Alongside her insightful questions, Nahar Khan pointed out that the Civil Rights Movement really made way for the historic victories that were to come for minorities in America – and South Asians directly benefited from the movement in the 1960s and the Nationality Act of 1965. She also addressed the interesting interconnectedness between the Black Freedom Movement and the Indian Independence Movement, shedding the spotlight on Bayard Rustin who taught Martin Luther King about Gandhi’s philosophy of nonviolent resistance and advised him on the tactics of civil disobedience – a form of peaceful protest that is strongly reflected in the Montgomery Bus Boycott in 19555-1956, and the March on Washington as well in 1963 where Dr King delivered his legendary “I Have a Dream” speech.

‘A vicious myth’

Answering Nahar Khan’s next question regarding the existence of the Model Minority Myth, a much prevalent factor which created a deep racial wedge within the BIPOC (Black Indigenous and People of Colour) communities, Dr Khan said, “I think the Model Minority Myth is indeed a myth because it papers over the more rebellious minority groups, and in fact, maligns them, impugns them, and brands them as not fitting into American society, not willing to be quiet and trying to get whatever they could get from within the system.”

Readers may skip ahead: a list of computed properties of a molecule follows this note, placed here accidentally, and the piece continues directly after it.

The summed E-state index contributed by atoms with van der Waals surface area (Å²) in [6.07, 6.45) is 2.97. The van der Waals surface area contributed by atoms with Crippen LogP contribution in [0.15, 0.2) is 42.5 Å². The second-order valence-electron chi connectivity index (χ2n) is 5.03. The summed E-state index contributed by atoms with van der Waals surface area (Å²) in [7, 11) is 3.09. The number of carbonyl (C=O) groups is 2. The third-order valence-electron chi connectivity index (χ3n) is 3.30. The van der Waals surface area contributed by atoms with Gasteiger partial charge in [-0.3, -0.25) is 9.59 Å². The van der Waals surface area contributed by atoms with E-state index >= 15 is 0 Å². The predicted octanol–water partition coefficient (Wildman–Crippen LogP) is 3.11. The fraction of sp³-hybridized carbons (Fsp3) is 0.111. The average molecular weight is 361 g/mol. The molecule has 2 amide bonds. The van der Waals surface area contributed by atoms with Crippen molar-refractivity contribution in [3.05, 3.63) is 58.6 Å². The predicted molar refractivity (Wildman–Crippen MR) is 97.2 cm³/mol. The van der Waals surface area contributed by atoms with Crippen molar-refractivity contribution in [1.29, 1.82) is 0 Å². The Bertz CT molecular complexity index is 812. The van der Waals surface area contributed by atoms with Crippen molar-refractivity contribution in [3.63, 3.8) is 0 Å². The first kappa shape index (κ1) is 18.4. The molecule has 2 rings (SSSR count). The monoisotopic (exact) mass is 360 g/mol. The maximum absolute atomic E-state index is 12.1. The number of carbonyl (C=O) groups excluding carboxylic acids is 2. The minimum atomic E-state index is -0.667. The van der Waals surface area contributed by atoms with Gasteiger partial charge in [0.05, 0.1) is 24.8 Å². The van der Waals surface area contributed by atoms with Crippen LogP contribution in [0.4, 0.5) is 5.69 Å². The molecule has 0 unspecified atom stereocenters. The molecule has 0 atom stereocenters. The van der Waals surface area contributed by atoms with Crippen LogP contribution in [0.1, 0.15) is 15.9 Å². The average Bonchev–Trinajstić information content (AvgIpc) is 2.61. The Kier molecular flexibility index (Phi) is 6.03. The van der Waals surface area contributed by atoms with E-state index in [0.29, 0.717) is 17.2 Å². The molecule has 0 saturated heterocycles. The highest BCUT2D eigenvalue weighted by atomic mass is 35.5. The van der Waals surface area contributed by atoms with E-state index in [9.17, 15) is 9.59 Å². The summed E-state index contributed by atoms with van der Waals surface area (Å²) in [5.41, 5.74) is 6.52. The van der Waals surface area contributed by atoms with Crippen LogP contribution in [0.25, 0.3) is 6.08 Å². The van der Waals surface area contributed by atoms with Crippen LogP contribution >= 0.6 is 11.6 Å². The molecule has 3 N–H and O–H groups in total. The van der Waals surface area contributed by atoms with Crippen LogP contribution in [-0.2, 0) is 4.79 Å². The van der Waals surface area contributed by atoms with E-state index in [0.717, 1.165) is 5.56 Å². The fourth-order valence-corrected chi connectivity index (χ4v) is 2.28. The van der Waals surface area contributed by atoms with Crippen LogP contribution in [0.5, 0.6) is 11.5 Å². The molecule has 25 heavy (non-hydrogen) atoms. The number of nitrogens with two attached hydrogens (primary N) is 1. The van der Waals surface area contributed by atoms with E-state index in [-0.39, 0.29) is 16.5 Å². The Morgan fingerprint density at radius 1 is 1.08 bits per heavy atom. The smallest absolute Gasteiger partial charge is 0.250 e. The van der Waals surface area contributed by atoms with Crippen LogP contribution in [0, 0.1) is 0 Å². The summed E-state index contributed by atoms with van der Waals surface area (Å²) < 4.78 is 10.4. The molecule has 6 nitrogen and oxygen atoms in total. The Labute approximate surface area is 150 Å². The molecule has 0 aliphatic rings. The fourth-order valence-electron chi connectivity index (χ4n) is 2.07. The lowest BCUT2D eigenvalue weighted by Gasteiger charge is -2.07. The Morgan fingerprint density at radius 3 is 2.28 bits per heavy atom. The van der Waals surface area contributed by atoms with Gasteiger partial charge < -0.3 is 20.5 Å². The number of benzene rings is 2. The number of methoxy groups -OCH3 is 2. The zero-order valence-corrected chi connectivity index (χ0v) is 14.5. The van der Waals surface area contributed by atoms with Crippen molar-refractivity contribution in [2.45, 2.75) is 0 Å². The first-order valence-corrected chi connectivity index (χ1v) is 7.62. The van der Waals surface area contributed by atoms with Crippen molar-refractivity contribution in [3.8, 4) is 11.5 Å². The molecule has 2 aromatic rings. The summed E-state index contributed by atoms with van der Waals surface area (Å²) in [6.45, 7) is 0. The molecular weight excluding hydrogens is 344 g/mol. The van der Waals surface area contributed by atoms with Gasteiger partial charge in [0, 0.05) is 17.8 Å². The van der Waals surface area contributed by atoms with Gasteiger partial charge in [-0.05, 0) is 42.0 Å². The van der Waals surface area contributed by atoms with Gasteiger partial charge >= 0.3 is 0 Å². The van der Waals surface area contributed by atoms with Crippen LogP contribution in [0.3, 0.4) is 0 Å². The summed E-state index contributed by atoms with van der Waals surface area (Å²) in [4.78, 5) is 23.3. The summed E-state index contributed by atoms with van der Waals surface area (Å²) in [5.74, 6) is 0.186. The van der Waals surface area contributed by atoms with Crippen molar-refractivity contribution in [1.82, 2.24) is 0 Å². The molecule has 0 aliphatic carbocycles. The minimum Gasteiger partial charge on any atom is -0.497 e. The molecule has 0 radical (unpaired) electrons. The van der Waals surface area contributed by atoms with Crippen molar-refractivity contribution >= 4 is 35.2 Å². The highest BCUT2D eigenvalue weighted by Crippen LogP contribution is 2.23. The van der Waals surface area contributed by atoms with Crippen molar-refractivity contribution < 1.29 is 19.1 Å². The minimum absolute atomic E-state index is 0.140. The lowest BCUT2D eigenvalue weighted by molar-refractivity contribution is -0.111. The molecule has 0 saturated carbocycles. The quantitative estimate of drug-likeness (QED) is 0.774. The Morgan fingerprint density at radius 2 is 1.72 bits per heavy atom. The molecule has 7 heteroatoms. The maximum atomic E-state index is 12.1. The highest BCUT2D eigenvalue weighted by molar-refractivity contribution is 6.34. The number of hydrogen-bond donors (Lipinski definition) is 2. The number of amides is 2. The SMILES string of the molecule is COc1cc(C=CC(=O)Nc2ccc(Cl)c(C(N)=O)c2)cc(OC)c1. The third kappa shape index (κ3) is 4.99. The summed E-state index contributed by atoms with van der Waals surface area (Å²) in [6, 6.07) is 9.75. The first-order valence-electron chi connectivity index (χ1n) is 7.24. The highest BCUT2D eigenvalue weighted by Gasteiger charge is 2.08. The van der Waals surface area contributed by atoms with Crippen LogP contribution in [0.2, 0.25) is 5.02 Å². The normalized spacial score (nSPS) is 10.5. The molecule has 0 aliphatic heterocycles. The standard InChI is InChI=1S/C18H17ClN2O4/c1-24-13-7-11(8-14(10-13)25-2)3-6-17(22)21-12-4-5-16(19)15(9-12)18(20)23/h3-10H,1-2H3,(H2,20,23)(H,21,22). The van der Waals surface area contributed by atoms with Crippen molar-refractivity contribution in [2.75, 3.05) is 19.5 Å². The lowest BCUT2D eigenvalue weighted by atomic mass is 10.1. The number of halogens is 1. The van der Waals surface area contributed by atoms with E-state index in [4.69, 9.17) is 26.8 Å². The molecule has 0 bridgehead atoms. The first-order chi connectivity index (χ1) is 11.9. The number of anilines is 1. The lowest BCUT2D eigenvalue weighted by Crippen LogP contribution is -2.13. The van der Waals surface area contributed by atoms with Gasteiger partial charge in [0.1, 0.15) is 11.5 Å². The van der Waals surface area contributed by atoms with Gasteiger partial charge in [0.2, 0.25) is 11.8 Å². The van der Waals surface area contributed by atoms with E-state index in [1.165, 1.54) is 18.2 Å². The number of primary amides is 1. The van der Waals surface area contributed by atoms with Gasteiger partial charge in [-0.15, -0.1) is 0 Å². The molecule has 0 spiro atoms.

Nahar Khan then added, “In 1965, the US passed the immigration act where Asians were only allowed to immigrate based on high education levels or special skills – so we were predetermined to be successful – law abiding, and good, and essentially model minorities – and seemingly the opposite of black people. But many times we don’t connect that black Americans were not introduced to the country based on education; they were enslaved, systematically dehumanized and oppressed. And so the Model Minority Myth was a tool to divide people of colour by giving us Partial access to rights, healthcare, education, employment and creating a feeling of false rivalry between minorities.”

When Nahar Khan asked about the importance of Inter-Minority Solidarity, Dr Khan said, “I think it is definitely something that people have analyzed, starting with pioneers among the African-American community. We now have the idea on the concept of intersectionality, which brings together the ideas of class, which you mentioned with respect to more elite class immigrants from South Asia, gender and race, and these are all very deep issues.”